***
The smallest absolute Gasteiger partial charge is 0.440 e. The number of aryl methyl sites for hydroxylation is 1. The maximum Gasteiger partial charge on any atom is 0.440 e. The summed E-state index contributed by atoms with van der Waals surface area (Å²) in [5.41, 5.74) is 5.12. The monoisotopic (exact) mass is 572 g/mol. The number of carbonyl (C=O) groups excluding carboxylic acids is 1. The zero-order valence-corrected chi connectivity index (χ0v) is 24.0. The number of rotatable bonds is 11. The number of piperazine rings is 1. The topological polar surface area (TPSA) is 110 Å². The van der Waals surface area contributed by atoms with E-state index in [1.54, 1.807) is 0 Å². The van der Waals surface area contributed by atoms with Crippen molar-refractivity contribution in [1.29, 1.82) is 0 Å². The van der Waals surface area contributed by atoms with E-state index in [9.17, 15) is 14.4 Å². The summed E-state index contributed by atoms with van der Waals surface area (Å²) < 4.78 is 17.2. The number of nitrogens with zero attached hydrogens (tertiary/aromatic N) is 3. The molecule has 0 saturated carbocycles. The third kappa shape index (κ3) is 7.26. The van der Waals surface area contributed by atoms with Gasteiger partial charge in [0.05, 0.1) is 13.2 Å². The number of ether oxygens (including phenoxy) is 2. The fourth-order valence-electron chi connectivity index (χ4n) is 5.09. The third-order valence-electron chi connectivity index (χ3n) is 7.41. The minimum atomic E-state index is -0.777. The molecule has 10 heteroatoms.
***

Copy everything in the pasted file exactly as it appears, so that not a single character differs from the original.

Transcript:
The smallest absolute Gasteiger partial charge is 0.440 e. The number of aryl methyl sites for hydroxylation is 1. The maximum Gasteiger partial charge on any atom is 0.440 e. The summed E-state index contributed by atoms with van der Waals surface area (Å²) in [5.41, 5.74) is 5.12. The monoisotopic (exact) mass is 572 g/mol. The number of carbonyl (C=O) groups excluding carboxylic acids is 1. The zero-order valence-corrected chi connectivity index (χ0v) is 24.0. The number of rotatable bonds is 11. The number of piperazine rings is 1. The topological polar surface area (TPSA) is 110 Å². The van der Waals surface area contributed by atoms with E-state index in [1.54, 1.807) is 0 Å². The van der Waals surface area contributed by atoms with Crippen molar-refractivity contribution in [1.29, 1.82) is 0 Å². The van der Waals surface area contributed by atoms with E-state index in [9.17, 15) is 14.4 Å². The summed E-state index contributed by atoms with van der Waals surface area (Å²) < 4.78 is 17.2. The number of nitrogens with zero attached hydrogens (tertiary/aromatic N) is 3. The molecule has 0 saturated carbocycles. The third kappa shape index (κ3) is 7.26. The van der Waals surface area contributed by atoms with Gasteiger partial charge in [0.05, 0.1) is 13.2 Å². The number of ether oxygens (including phenoxy) is 2. The fourth-order valence-electron chi connectivity index (χ4n) is 5.09. The third-order valence-electron chi connectivity index (χ3n) is 7.41. The minimum atomic E-state index is -0.777. The molecule has 10 heteroatoms.